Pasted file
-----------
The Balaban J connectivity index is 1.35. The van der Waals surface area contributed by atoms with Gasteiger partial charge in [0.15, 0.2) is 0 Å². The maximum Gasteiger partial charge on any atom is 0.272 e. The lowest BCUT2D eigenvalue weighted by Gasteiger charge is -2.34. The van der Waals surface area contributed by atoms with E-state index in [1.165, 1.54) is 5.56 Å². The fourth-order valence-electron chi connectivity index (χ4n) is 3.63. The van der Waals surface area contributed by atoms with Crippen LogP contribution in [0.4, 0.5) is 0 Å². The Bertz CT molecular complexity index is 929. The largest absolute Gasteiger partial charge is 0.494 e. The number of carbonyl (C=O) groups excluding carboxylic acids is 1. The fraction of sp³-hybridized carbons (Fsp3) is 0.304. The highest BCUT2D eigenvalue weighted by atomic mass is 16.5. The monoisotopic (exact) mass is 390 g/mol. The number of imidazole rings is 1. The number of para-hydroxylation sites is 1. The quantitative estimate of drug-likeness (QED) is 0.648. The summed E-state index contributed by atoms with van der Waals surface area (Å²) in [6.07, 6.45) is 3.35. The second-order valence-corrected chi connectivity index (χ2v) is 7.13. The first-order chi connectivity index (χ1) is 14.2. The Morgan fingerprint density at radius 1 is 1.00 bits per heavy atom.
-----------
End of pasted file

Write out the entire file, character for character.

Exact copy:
The Balaban J connectivity index is 1.35. The van der Waals surface area contributed by atoms with Gasteiger partial charge in [0.15, 0.2) is 0 Å². The maximum Gasteiger partial charge on any atom is 0.272 e. The lowest BCUT2D eigenvalue weighted by Gasteiger charge is -2.34. The van der Waals surface area contributed by atoms with E-state index in [1.165, 1.54) is 5.56 Å². The fourth-order valence-electron chi connectivity index (χ4n) is 3.63. The van der Waals surface area contributed by atoms with Crippen LogP contribution in [0.4, 0.5) is 0 Å². The Bertz CT molecular complexity index is 929. The largest absolute Gasteiger partial charge is 0.494 e. The number of carbonyl (C=O) groups excluding carboxylic acids is 1. The fraction of sp³-hybridized carbons (Fsp3) is 0.304. The highest BCUT2D eigenvalue weighted by atomic mass is 16.5. The monoisotopic (exact) mass is 390 g/mol. The number of imidazole rings is 1. The number of para-hydroxylation sites is 1. The quantitative estimate of drug-likeness (QED) is 0.648. The summed E-state index contributed by atoms with van der Waals surface area (Å²) in [6.07, 6.45) is 3.35. The second-order valence-corrected chi connectivity index (χ2v) is 7.13. The first-order chi connectivity index (χ1) is 14.2. The Morgan fingerprint density at radius 1 is 1.00 bits per heavy atom.